Divorce Attorney Scott J. Stadler

    • 03 MAR 15

    Child’s College Expenses and Marital Debt in Divorce

    When couples in divorce proceedings have disputes over who should get what, they aren’t always arguing over something they both want. There are often disputes over who will be stuck with the things that neither spouse wants to hold on to – their debts and responsibilities.

    One issue that comes up frequently in divorce cases is the responsibility to pay for a child’s college expenses. If Parent A and Parent B get divorced, and afterward their child enrolls in college, Parent A may expect Parent B to help cover the cost of college expenses. What happens, then, if Parent B refuses?

    Unfortunately for Parent A – and the child – Florida courts will not usually require an unwilling parent to pay for his or her child’s college expenses. There is an exception, though, for parents who previously agreed that they would both pay for the expenses.

    Wagner vs. Wagner – A New Development

    Recently, the case of Wagner vs. Wagner added a new wrinkle to this issue. The case involved a wife who told her husband that she was planning on filing for divorce – and then followed through a week later, by filing a petition for dissolution. In between those two events, the husband charged more than $13,500 to their credit cards, in order to pay for college expenses for their daughter.

    In court, the wife argued that her husband should be held solely accountable for paying off this debt. She claimed that she never agreed to pay for her daughter’s college expenses, and that she had in fact told her daughter to pay for college herself with loans. She also claimed that her husband never even discussed the charges with her before making them.

    The husband argued that the credit card charges should be split evenly between him and his wife. He told a very different story, claiming that both he and his wife had told their daughter that they would help her with some of her college expenses. He explained the timing of the charges by saying that he had received a bill for his daughter’s tuition, and that he needed to pay the amount right away or else she would be unable to enroll.

    The Verdict

    The trial court sided with the wife, and ruled that the credit card charges were a non-marital debt – meaning that the debt was not the responsibility of both spouses. The court ruled that it did not have the authority to require a parent to pay for college expenses, and that the timing of the charges made it inappropriate to assign the wife any responsibility for them.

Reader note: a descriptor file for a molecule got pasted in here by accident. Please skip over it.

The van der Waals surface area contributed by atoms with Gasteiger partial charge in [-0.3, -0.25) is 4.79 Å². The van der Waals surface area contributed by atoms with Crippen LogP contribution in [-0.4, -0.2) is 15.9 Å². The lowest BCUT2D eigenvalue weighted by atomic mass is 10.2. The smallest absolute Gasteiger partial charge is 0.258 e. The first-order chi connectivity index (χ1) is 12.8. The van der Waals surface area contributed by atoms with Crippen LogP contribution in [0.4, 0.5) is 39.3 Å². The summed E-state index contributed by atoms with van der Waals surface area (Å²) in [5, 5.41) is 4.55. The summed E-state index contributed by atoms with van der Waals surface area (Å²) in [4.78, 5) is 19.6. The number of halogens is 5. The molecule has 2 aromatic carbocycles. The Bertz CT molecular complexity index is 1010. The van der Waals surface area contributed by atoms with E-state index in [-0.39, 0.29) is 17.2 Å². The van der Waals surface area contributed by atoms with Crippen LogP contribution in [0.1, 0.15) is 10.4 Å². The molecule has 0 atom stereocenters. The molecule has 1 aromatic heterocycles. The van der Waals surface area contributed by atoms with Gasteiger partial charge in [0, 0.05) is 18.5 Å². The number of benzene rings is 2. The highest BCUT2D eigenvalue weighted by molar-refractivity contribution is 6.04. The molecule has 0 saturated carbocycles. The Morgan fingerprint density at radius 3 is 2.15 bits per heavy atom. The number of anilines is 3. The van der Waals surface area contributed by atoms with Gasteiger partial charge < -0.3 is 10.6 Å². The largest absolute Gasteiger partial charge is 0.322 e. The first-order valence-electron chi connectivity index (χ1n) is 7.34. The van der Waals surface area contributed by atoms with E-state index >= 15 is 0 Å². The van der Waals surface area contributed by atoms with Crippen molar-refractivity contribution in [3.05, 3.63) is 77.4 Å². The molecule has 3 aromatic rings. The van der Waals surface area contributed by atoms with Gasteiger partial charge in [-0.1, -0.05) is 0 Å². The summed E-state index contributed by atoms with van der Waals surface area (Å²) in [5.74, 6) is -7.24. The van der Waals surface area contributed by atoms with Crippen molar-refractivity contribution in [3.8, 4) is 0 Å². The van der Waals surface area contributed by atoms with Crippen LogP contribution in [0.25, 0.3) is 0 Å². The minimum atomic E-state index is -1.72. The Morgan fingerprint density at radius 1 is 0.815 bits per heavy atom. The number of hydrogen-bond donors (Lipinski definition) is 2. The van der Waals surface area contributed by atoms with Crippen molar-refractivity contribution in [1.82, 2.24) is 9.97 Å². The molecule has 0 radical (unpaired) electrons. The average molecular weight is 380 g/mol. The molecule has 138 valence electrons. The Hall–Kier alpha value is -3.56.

But recently, the trial court’s decision was overturned by a Florida District Court, which ruled that the debt should be shared equally between the spouses. This ruling stated that because the charges were made before the petition for dissolution was filed, they should be considered a marital debt. The ruling also stated that the rule that parents cannot be held responsible for their children’s college expenses only applies when the expenses are incurred after the petition for dissolution is filed.

    What Does This Ruling Mean For My Case?

    If you are in involved a divorce, or even just considering one, this case has several important takeaways.

    One is that even though parents in Florida are not usually required to help pay their children’s college expenses, this doesn’t mean they can’t be held responsible for some of those expenses. Debts for children’s college expenses can be assigned to both parents if one parent incurred the debt while they were married.

    Also, this case tells us that there are circumstances in which a spouse can rack up significant debt in the final days of the marriage, and this debt will be split between the two spouses as marital debt. This can take place even if the spouse who incurred the debt knew fully well that the marriage was about to end.

    However, this does not mean that when a spouse becomes aware that a divorce is pending, he or she can go on a shopping spree with their joint credit cards, and be certain that some of the debt will go to the other spouse.

    You see, Florida courts follow the principle of equitable distribution, in which the guiding principle is fairness. This means that while Florida courts will generally divide marital assets and liabilities equally, they will divide them unequally if they determine that fairness requires it.

    Florida’s statute on equitable distribution lists certain factors that courts should take into account when deciding how marital assets and liabilities are divided. One of these factors is whether either spouse has engaged in “intentional dissipation, waste, depletion or destruction of marital assets after the filing of the petition, or within 2 years prior to the filing of the petition,”

    In other words, if the court finds that you have intentionally thrown money away in anticipation of divorce, it could mean bad news for you when the court assigns you your share of the marital debts. Fortunately for the husband in Wagner vs. Wagner, the Florida court system did not determine that his payment of his daughter’s college expenses constituted intentional waste.

    If You Have Concerns About How College Costs Will Be Handled in Your Divorce

    With college tuition costs being exceptionally high, it is important to do all you can to ensure that these costs will be handled in a way that you approve of. If you are married, and you would like assurance that your spouse will not change his or her mind about your plans regarding your children’s tuition expenses, you should consider consulting an attorney. An experienced family law attorney can help you create an agreement that will be binding, even in the event that you divorce.